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Regulating Ricker and Liquor

Legislative leaders say turmoil over alcohol permit has forced long-needed overhaul of "antiquated" laws

The controversy over alcohol permits issued to two Ricker's convenience stores has thrown a wild card into the final weeks of the legislative session, but there is what one legislative leader calls a "silver lining."

Senate President Pro Tem David Long says what leaders consider a mistaken decision by a state board has forced what he acknowledges is an overdue rewrite of all Indiana alcohol laws. Long and House Speaker Brian Bosma say they're aiming for a blue-ribbon commission of experts and stakeholders similar to the group which pounded out a line-by-line overhaul of the Indiana Criminal Code. 

They say the challenge is what to do while that study is in progress. They're trying to prevent convenience stores or other nontraditional permit holders to follow Ricker's example and land scores of new permits which can't be easily undone.

Much of the debate has centered on restaurants' ability to sell carryout cold beer, a privilege normally denied to grocery and convenience stores. Ricker's expansion of burrito restaurants inside two of its stores allowed it to get a restaurant permit. But Bosma points out that permit also includes liquor and spirits. He says strict liquor store regulations designed to keep under-21 customers out don't apply to Ricker's.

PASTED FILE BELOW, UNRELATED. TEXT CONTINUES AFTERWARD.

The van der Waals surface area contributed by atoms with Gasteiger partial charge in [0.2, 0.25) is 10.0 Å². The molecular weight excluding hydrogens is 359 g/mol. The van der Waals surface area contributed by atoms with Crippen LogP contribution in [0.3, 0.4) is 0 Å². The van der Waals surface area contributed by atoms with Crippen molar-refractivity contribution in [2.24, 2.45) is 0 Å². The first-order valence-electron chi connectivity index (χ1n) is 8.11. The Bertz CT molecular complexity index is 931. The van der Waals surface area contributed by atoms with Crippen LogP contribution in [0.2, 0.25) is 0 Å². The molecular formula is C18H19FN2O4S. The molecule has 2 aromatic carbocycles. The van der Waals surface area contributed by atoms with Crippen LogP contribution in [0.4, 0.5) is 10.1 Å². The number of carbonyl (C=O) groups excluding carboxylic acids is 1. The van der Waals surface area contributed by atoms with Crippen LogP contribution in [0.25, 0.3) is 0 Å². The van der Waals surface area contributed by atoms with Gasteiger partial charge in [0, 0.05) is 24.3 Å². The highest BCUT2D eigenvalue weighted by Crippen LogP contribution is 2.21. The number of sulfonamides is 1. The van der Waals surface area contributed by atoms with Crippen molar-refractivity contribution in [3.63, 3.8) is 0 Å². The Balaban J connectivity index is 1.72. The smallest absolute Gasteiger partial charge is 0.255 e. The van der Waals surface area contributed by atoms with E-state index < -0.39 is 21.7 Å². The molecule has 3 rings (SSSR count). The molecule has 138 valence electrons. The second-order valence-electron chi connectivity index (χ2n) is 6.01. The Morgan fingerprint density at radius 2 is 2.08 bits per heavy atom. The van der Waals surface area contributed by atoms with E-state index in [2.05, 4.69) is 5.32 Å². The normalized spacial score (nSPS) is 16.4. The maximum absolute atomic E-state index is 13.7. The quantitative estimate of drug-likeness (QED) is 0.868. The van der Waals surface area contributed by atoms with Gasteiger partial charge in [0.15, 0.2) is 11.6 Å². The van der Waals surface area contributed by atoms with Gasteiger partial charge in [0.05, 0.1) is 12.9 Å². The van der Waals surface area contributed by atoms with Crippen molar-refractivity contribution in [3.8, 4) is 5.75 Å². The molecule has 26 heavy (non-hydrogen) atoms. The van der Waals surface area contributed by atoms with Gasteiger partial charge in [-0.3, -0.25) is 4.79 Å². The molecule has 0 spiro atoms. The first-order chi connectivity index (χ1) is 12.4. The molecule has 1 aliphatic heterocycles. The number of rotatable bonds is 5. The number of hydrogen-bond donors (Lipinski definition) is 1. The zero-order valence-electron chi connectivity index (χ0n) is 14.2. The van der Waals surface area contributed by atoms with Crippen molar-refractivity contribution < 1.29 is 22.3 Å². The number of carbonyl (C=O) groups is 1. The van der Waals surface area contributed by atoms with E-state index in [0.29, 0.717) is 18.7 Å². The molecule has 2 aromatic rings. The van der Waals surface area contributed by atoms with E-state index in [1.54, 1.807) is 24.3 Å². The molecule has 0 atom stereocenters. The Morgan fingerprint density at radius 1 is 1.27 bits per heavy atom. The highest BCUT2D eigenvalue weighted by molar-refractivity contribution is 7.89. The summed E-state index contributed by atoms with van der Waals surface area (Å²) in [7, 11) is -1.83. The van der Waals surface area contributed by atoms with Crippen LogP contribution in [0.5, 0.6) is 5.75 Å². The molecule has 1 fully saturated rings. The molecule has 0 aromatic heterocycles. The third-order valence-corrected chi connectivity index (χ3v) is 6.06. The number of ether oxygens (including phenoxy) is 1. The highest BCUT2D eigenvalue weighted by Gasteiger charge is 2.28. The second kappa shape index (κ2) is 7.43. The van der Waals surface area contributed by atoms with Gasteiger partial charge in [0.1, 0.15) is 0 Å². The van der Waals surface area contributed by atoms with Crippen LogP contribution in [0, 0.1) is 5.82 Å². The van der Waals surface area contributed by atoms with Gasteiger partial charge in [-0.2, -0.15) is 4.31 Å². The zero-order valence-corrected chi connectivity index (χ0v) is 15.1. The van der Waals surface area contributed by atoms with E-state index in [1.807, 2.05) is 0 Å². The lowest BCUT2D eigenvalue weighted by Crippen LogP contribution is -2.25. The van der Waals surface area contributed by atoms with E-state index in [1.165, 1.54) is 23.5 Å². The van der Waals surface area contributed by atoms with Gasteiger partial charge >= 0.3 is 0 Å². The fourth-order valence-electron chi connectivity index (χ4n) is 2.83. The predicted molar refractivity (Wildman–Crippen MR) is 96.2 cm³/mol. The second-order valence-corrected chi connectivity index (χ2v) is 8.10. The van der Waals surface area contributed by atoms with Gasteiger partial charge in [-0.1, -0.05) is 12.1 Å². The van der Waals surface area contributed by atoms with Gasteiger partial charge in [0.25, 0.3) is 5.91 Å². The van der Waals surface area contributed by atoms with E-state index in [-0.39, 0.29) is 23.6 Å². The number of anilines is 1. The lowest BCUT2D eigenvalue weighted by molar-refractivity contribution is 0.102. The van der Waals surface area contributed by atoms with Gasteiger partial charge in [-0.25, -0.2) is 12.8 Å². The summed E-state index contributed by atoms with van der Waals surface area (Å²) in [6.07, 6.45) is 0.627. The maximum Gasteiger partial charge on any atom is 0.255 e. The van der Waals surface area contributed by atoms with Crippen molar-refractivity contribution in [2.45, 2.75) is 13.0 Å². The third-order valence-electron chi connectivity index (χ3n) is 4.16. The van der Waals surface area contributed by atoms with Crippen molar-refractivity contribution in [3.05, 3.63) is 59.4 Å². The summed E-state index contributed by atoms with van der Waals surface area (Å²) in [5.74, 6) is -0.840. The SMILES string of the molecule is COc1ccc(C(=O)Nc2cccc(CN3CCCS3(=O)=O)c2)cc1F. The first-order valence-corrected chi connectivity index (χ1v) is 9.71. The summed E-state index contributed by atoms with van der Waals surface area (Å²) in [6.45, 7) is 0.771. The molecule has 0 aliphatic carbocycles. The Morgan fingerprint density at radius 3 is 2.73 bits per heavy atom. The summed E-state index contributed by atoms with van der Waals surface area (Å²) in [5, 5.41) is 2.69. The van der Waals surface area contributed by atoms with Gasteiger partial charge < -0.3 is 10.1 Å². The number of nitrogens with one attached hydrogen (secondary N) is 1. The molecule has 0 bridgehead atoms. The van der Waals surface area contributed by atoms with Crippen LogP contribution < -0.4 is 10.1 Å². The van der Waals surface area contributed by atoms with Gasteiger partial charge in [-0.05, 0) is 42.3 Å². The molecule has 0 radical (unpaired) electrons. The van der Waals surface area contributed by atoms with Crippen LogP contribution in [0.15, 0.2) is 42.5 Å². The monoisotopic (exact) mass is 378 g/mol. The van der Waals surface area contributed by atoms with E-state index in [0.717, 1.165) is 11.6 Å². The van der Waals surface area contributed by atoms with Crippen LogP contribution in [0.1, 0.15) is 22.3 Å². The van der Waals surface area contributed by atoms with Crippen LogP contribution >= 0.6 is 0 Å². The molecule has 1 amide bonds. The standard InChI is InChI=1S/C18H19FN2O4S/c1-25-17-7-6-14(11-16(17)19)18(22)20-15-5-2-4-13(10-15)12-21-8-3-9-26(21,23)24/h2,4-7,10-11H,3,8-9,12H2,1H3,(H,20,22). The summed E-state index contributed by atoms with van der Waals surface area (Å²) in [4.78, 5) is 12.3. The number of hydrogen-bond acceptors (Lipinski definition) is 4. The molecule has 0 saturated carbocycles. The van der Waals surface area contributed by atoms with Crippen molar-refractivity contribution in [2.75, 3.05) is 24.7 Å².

And Long and Bosma say the alcohol permit essentially turns the stores into liquor stores for the price of a 10-thousand-dollar restaurant permit -- instead of the nearly half-million paid by package stores. They warn leaving the law unchanged would open the door for thousands of new liquor stores. They say it's the legislature's responsibility to take charge of crafting a fair regulatory system, rather than allowing a single Alcohol and Tobacco Commission ruling to create a new system by default.

(Photo: Ryan McVay/Thinkstock)

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